It is rare to find the words 'incredibly lucky' linked to breast cancer, but having been told that after a successful mastectomy she would need no chemotherapy or radiotherapy, lucky is exactly how Jude felt.

Lucky until she returned to the hospital one year on to find that not only had the cancer come back, it had spread to her bones and liver.

Speak to Jude, however, and you don't feel like you are talking to someone with a life limiting illness. Having responded brilliantly to treatment, she currently has no evidence of active disease and is enjoying living every day as a friend and mother to her son.

'He's my reason,' says Jude, who insisted on taking her son to school every day during her chemotherapy (for secondary cancer) to make sure she got out of bed and kept going.

It is easy to find a reason to keep going for someone you love. It is, however, less easy to tell the person you love that you may not always be around - especially at a time when you are struggling to cope with a divorce.

That is where Breast Cancer Haven comes in. 'I felt like I could control the cancer, but not this. How would I tell my son? The counselling was superb and, in fact, I liked the advice so much I asked if I could take out my notebook and write it all down.'

Haven in name and nature, the London centre gave Jude the chance to talk through her fears and emotions, enjoy treatments without having to explain her situation and scarring and start a friendship based on mutual understanding. 'I met people at different stages in their lives who I wouldn't have otherwise met. I discovered new things such as ear acupuncture and Qi-Gong that I would never have tried. Walking through those silver gates, I knew I had found a safe place that felt just right.'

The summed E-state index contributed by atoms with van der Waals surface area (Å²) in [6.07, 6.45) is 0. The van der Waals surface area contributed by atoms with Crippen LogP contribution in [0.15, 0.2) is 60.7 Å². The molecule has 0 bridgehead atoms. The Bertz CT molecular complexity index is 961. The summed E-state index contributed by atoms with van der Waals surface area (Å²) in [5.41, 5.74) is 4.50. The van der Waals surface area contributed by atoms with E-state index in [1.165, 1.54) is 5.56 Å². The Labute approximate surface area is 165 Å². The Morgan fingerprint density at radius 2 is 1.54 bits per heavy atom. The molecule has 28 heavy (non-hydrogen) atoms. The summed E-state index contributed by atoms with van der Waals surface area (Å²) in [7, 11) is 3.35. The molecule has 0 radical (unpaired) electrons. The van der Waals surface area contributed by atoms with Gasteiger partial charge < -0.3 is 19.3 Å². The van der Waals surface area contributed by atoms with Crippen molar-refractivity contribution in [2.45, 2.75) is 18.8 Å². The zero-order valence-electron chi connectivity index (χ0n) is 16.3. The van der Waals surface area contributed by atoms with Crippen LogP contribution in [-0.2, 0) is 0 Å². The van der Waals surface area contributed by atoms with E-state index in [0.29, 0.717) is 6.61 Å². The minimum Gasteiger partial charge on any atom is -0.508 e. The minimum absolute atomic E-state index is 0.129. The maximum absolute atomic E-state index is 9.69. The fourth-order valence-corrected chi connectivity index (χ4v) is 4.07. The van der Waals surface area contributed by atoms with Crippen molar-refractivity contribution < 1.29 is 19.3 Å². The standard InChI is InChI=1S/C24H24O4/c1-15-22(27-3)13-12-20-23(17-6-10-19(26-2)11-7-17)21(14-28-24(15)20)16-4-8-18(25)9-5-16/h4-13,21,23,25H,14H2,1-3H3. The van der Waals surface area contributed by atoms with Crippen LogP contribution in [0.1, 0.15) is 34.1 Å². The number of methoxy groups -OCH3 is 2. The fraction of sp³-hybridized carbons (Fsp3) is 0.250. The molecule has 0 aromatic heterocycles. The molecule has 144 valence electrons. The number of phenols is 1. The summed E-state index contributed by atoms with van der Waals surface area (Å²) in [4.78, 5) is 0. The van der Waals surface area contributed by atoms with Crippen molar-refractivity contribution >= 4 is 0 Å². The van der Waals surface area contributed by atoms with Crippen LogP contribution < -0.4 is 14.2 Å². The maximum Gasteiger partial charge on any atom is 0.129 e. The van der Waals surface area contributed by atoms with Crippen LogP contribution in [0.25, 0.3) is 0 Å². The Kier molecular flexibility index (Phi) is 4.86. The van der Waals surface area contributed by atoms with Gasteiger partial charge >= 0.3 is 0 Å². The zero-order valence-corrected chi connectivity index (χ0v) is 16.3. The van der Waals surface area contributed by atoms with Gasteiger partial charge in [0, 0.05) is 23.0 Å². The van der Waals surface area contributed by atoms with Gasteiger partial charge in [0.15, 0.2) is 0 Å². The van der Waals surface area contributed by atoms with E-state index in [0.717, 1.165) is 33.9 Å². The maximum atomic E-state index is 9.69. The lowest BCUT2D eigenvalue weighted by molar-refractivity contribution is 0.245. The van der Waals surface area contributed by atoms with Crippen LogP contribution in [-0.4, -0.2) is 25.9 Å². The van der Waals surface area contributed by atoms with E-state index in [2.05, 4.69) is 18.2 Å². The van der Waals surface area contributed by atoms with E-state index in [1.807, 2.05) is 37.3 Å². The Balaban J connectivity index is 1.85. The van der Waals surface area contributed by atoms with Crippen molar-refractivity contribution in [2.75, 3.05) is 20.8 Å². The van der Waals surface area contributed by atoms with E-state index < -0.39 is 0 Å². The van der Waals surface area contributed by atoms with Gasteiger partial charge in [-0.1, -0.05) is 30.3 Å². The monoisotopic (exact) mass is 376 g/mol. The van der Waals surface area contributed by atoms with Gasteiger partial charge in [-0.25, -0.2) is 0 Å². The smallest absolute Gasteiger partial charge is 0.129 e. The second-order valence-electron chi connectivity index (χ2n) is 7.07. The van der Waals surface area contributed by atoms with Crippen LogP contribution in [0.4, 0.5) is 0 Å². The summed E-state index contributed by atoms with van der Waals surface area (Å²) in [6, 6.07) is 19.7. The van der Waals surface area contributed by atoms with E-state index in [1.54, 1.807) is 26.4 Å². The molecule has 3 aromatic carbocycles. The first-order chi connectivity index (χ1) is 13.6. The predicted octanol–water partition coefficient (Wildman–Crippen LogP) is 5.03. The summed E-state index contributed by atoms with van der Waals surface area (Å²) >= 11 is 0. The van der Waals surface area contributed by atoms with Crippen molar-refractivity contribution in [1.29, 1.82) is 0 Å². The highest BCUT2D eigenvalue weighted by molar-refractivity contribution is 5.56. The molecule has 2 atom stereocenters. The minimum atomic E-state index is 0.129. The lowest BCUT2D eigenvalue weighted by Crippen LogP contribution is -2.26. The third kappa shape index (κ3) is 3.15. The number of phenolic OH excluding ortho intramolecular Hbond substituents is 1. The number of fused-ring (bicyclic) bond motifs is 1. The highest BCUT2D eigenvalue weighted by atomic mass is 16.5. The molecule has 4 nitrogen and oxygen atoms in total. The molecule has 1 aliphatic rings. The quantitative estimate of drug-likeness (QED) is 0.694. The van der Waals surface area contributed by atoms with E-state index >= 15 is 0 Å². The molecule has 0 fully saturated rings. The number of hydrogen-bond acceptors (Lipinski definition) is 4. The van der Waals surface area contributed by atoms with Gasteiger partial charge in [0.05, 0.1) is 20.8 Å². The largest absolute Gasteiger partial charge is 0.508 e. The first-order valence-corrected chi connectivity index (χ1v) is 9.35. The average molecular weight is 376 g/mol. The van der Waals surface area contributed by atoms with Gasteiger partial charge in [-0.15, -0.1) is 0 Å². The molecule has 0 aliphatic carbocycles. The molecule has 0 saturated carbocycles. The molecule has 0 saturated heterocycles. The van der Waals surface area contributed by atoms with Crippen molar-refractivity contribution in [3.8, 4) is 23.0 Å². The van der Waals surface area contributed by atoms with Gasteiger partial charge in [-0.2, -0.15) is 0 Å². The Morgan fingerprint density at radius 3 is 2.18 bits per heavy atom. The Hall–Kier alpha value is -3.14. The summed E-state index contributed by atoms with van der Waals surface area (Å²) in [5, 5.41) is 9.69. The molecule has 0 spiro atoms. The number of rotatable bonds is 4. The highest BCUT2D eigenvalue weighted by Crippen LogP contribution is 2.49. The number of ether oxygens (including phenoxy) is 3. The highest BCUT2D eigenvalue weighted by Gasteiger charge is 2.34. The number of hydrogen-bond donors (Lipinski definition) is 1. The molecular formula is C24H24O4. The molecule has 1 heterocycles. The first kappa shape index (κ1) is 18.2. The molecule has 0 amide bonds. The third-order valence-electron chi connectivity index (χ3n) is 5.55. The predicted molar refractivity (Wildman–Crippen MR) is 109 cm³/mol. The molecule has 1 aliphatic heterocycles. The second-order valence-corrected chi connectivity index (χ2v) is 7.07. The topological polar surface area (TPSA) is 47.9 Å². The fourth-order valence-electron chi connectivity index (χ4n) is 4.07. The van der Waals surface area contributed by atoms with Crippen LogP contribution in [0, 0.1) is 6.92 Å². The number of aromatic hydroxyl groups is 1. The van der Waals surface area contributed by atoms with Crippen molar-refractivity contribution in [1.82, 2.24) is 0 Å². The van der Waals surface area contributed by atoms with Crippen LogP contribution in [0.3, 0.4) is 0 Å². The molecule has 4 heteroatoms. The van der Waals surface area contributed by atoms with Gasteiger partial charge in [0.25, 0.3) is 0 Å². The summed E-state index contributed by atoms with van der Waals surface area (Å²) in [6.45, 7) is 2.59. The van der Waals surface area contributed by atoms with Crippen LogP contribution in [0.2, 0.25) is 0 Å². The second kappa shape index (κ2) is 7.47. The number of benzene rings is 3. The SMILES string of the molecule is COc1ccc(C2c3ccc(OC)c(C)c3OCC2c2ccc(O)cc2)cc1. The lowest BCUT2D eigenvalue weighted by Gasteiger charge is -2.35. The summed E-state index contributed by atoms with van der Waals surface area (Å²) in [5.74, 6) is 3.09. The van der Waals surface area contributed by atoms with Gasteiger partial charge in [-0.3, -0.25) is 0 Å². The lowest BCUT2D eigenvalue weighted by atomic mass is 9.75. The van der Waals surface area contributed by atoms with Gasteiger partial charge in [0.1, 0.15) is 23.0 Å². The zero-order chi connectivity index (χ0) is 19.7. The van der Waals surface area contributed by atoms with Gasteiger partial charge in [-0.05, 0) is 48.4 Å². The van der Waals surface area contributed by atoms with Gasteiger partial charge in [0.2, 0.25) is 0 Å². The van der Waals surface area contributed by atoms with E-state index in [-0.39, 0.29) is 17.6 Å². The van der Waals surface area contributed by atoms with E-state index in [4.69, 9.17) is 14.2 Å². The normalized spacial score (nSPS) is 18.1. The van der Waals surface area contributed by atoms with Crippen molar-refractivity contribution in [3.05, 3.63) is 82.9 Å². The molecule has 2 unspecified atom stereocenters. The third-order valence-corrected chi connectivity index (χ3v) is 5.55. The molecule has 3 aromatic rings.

Not only did Breast Cancer Haven give Jude the strength to face those difficult conversations and the uncertain road that lies ahead, but it gave her the strength to support her sister who has also been through cancer treatment. 'I loved finding out all of those treatment tips. So much so, that I made a chemo box for my sister.'

With three PET scans a year to monitor the spread of disease, Jude doesn’t know what the future may hold. What she does know, however, is that, with Breast Cancer Haven by her side, she is ready to face it. 


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